Hallmark Channel’s big announcement that it will partner with Martha Stewart to bring the icon’s homespun content to its network highlights a trend that has accelerated in recent months and years. The idea is that America loves celebrity, and that cable networks can create more brand awareness by latching on to top personalities that align with their brand messaging and audience. Of course, while these deals always look good on paper, they don’t always go smoothly: After all, the Hallmark-Stewart deal comes almost exactly two years after Discovery’s announcement that it would rebrand the sagging Discovery Health into The Oprah Winfrey Network. That effort still has yet to produce a channel, partly because of much-reported executive shuffles at OWN over the last year. OWN, which was originally set to launch by late 2009, is now slated go live in Jan 2011. Big personalities can also create transition issues in the broadcast world, which became obvious in recent weeks as the Jay Leno-Conan O’Brien debacle painfully and sometimes comically unfolded.
But love ‘em or hate ‘em, those celebrities are what drive eyeballs to television screens. And whether it’s courting them to rebrand a network, create programs or simply attach their famous faces and voices to shows, working with celebrities seems to have become a mainstay. At one point during this month’s Television Critics Association tour in L.A., Discovery Channel even found itself defending its choice of Winfrey as narrator for its upcoming “Life” series (produced with partner BBC). One critic pressed the network on why it replaced original voice work by the iconic Sir David Attenborough with Winfrey. The explanation was that Weaver brought something special and unique to the table. That’s fair enough. But it seems logical that Winfrey’s higher celebrity status and broader demographic appeal were prevailing factors. And should anyone fault Discovery for that? Probably not.
Cable networks are in the business of aggregating eyeballs. Period. In a tough advertising environment, celebrity hosts, producers, voices and the like can help “sell” a program—to both viewers and advertisers. That’s the game, and it’s not going to change any time soon. In fact, this is true even when advertising isn’t a factor. When non-ad supported HBO taps Rosie O’Donnell for a documentary on the changing American family (“A Family is a Family is a Family”) or Steven Spielberg and Tom Hanks for “Band of Brothers” follow-on “The Pacific,” it knows that it will get more press attention (In fact, Rosie was just on “Good Morning America” this morning to talk about her HBO special). More press leads to more awareness, which leads to more viewers, which leads to more press, which leads to more nominations during awards season, which leads to more press, which leads to more viewers—and on and on and on.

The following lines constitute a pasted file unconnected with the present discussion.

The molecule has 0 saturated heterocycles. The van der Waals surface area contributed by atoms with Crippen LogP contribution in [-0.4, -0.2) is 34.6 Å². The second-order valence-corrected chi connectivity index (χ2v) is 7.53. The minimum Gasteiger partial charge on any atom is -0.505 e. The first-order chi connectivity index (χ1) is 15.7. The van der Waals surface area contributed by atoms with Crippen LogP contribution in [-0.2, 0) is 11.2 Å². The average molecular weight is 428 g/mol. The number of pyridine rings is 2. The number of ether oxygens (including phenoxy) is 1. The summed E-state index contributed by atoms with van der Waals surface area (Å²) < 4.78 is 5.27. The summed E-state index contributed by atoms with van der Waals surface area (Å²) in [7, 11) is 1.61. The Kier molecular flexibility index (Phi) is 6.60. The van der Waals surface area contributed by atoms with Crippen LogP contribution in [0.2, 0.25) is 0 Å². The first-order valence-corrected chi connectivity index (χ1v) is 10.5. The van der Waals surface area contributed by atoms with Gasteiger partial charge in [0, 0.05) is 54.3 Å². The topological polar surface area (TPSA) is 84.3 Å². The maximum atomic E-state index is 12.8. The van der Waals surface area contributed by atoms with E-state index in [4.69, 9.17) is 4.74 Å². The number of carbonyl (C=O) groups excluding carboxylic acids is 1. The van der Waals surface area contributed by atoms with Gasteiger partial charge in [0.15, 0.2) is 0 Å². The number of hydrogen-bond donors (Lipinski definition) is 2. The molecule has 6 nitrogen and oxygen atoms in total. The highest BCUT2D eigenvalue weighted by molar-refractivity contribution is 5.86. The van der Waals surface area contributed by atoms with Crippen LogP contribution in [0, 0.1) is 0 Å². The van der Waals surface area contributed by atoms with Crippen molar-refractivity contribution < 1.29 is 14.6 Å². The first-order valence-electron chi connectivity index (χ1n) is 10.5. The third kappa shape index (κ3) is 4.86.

Are there pitfalls to this need for celebrity firepower in everything cable networks do? Sure. Celebrities can be a royal pain. They demand top dollar and often want complete creative freedom, a combination that doesn’t necessarily lead to brilliance. And you have to wonder whether audiences and critics are more willing to give something a chance when it doesn’t have a big star attached. AMC’s “Mad Men” slowly grew into a hit without a single big name to trot out to the late night shows or the red carpet. In this case, cable didn’t try to mold a show around a star or group of stars; it cast the show with talented but relatively unknown actors and then let them shine. They’re all stars now. But they owe that to AMC, not the other way around. In the old days, that was cable’s role. These days, cable competes nearly head-to-head with big broadcast networks for talent and viewers. That isn’t a bad thing. But with great power comes great responsibility. And often… many headaches.

(Michael Grebb is executive editor of CableFAX)

The Daily


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GCI and Tribal health organization Yukon-Kuskokwim Health Corporation have plans to apply for a $53 million NTIA grant for a project that would bring fiber internet to Bethel, Alaska. The project, to be

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